Judge Orders North Carolina To Strengthen Absentee Witness Rule
A U.S. district judge has issued an order on how to fix ballot defects. For now, those without a witness signature will need to be recast from scratch. Not so for minor problems such as an incomplete witness address. The state and national GOP will ask a federal appeals court to force North Carolina to revert to stricter absentee ballot rules.
WFDD’s David Ford spoke with political scientist Michael Bitzer about what it all means for the thousands of yet to be counted mail-ins, the voters who cast them, and their impact on closely contested statewide and national races.
On the importance of absentee by-mail voting in 2020:
North Carolinians have decided to wholeheartedly revamp the way that they vote and the method by which they vote. To give some context, four years ago, we had about 200,000 absentee by-mail ballots that were accepted and were legitimate votes. And now we're talking 1.3 million North Carolinians who are registered voters have requested an absentee by-mail ballot. This is a significant chunk of not just the voter registration pool, but if we're looking at maybe an electorate of 5 million registered voters casting ballots, now, you look at 1.5 to 1.6 million if all of them get turned back in, that's a significant amount of ballots. And let's say 98 percent of them are accepted, but two percent are not accepted — maybe a percent and a half — that's still a potential couple thousand ballots that if these races are as tight as we expect them to be — presidential, U.S. Senate, governor races, you know — these votes may be a source of controversy come November 3 as to legal challenges.
On the ballots currently being held in limbo and the racial component:
You know, certainly we know that African American voters in North Carolina are traditionally in-person voters. That is their overwhelming preference in past elections to cast their ballot in person just because of the legacy of discriminatory effects and approaches that this state has witnessed in its history. What we are seeing now is a significant increase in the number of African American voters utilizing absentee by-mail ballot. And in looking at how these voters have cast ballots previously in my research, I'm finding of those folks who are pending cure — meaning potentially fixing their ballot — only three percent of the African American voters used absentee by-mail previously, meaning 97 percent of them have never used this vote method before. When you vote in person, you go in. You get your ballot. You fill it out. You scan it. You walk away. You're done. With this vote method, you have to sign the back of the envelope, plus the witness has to do all of their information on the back of it. So, this is an unfamiliar vote method. This may be the first time that they're utilizing this vote method and sometimes voters just make mistakes.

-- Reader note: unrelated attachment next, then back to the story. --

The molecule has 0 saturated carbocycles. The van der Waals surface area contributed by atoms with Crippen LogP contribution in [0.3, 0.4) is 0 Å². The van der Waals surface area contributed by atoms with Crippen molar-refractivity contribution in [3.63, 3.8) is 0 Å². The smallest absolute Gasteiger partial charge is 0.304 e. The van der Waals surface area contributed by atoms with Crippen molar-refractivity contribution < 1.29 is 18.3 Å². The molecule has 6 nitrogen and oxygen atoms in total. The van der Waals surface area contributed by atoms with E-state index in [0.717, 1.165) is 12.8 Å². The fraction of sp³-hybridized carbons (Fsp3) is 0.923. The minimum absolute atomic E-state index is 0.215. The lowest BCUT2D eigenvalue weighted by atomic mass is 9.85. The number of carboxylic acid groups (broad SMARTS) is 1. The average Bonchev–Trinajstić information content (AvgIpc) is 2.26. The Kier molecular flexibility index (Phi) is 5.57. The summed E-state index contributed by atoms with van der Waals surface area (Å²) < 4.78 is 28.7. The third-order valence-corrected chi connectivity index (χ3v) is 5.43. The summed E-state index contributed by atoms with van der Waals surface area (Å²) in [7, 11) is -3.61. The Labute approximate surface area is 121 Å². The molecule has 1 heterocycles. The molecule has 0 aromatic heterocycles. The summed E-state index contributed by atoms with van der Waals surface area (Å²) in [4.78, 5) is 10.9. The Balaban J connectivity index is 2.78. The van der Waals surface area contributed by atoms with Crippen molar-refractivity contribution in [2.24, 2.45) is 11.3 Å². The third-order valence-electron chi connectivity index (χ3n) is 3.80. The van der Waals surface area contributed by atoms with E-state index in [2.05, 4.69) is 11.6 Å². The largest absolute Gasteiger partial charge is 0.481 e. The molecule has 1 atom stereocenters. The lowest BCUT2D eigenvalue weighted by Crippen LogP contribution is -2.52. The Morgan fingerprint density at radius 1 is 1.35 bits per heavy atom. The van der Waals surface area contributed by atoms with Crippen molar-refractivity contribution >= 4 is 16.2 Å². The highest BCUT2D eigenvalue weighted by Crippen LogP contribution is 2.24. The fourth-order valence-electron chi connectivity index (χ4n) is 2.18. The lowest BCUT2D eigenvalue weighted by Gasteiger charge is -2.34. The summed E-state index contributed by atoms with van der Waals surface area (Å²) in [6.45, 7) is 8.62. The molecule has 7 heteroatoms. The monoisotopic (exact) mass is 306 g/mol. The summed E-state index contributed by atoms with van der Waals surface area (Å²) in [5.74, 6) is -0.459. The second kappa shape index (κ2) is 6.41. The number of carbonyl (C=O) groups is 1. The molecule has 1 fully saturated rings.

On potentially ongoing legal battles and their impact on North Carolina election results:
You know, it all depends on who ultimately shows up. My biggest concern is if voters don't realize they have opportunities to fix a deficient ballot, they may be denied their vote. And certainly we know that that could potentially affect disproportionately voters of color, perhaps younger voters, perhaps first time voters. And so, I think if we are seeing the kind of record turnout that we are expecting — maybe over 5 million registered voters cast ballots this year out of 7.2 million registered voters — you know, this is just a new day in North Carolina. And I think the big concern for a lot of folks is making sure that all the ballots are legally cast and are counted.
EDITOR'S NOTE: This transcript was lightly edited for clarity.